Tuesday, January 10, 2012

Why I Don't Watch Network News

A couple of nights ago I walked into the den and my wife and son were watching NBC Nightly News with anchor Brian Williams. I can't remember the last time I actually watched network news, even for a few mintues, but I stuck around for two stories. They were enough to remind me why I don't watch network news.

The first was a recurring story since 2008 about how middle class folks have lost their retirement accounts. A desperate couple was interviewed, some statistics were shared, and then Williams introduced a smiling, attractive woman who confirmed the problem but then delivered the good news. Here are some things you can do if your retirement plans have been put on hold by the criminals who bankrupted the country a few years ago (that last indictment is mine, not hers):

1. Her first suggestion (remember, this is the good news), is to just hang on and work a few more years. Instead of retiring in your early to mid sixties (after 40 or more years of work), keep plugging away until you're 70! What's another 6 to 8 years? Why, you're Social Security check will be 75% higher if you do!

2. Downsize. Get rid of all extraneous, frivolous expenses. Live as frugally as possible and save every penny you can. Do this until you're 70, at least.

3. Move. If you need work and can't find it where you currently live, go where the work is.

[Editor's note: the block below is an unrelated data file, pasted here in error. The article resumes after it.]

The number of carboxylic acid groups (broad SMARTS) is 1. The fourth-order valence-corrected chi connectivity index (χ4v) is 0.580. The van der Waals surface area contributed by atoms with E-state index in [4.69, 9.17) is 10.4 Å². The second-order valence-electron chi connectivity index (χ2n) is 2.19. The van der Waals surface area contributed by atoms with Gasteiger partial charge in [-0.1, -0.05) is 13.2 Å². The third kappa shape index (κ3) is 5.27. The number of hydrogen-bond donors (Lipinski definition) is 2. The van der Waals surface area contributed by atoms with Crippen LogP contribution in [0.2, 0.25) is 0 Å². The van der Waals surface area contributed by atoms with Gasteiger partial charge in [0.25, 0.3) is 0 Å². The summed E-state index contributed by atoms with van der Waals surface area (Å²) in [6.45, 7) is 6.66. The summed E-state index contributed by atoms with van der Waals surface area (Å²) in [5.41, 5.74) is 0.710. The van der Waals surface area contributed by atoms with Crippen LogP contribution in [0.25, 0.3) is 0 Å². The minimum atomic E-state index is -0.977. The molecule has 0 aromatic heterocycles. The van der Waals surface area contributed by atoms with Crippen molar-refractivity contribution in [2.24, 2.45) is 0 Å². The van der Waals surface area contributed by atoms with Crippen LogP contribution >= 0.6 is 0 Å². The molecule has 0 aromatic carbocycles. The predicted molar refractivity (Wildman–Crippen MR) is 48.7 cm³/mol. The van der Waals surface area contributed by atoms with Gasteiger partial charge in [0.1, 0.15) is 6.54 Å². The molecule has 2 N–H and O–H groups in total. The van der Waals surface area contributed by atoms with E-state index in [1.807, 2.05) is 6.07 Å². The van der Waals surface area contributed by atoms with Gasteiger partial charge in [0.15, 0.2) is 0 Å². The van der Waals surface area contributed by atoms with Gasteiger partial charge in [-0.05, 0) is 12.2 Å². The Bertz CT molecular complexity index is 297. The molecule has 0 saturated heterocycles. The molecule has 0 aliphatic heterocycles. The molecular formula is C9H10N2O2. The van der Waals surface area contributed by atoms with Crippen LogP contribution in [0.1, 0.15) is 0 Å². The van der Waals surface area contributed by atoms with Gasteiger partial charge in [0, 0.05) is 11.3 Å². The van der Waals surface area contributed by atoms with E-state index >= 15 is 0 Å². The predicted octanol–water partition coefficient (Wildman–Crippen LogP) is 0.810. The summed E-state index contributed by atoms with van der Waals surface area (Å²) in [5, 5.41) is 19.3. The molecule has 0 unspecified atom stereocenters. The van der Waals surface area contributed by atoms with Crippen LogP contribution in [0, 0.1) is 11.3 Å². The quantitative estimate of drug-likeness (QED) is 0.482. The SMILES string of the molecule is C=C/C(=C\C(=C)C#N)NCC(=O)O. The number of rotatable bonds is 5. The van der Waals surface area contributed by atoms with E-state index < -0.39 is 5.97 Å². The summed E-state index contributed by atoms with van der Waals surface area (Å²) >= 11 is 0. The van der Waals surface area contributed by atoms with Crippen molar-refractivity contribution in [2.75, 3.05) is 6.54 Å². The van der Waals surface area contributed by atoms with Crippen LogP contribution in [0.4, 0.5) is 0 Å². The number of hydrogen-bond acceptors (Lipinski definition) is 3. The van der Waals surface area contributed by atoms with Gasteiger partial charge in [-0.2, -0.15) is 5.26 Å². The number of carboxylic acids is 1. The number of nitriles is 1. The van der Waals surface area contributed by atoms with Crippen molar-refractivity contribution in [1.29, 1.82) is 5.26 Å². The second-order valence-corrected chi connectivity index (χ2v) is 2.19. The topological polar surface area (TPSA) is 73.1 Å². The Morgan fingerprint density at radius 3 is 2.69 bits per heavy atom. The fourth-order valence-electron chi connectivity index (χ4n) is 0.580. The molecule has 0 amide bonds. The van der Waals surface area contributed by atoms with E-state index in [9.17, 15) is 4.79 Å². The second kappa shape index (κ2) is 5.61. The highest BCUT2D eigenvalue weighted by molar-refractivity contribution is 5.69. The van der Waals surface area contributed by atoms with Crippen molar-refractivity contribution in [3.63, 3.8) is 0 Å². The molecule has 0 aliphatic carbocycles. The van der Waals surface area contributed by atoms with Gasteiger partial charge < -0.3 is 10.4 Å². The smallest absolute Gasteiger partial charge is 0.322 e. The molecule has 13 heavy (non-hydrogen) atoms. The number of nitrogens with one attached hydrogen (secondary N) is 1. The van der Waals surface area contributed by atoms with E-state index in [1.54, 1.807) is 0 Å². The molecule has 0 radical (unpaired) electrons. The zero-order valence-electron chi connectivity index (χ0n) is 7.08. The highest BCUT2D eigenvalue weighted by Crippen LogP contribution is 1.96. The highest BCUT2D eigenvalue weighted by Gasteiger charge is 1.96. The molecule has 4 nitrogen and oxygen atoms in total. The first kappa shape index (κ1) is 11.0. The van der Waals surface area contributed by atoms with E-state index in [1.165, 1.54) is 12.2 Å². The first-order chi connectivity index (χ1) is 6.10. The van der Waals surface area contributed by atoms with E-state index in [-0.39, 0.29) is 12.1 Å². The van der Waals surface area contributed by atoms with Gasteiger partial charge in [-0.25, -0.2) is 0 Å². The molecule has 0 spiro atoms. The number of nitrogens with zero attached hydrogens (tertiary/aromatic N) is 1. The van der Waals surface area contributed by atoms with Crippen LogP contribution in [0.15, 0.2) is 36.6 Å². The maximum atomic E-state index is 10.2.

There you have it. The answer to all you're financial problems. I'm speechless. I won't insult you by explaining.

The second story also targeted the middle aged and those approaching their golden years. Again, commentary by Williams followed by an attractive female "expert" to inform us that, under normal conditions, memory loss actually starts in one's 40's, not in one's 60's, as previously thought. But here's the good news! You can delay the process by living "the good life" of proper nutrition, exercise, relaxation and reduced stress. Which, of course, is easy, while you're contemplating working until you're 70, downsizing, and possibly moving to find work because you're nearly broke. Under those circumstances, some memory loss might actually be a good thing.

I'm out. Tune in again tomorrow night for more cynical, condescending advice by the media elite and you too will be the master of your own destiny. As long as you don't mind working until you die before enjoying the benefits of your hard work.


  1. I think the trick to longevity and a good memory is to go for a hike and breathe deeply of the Central Coast air instead of watching network anything. Don't know the trick to financial security other than perhaps to cancel the cable and put that money in the mattress, saving it to take one's wonderful wife out to dinner, which should, in turn, lead to a longer and happier life. That is, of course, if you can remember where you put the money.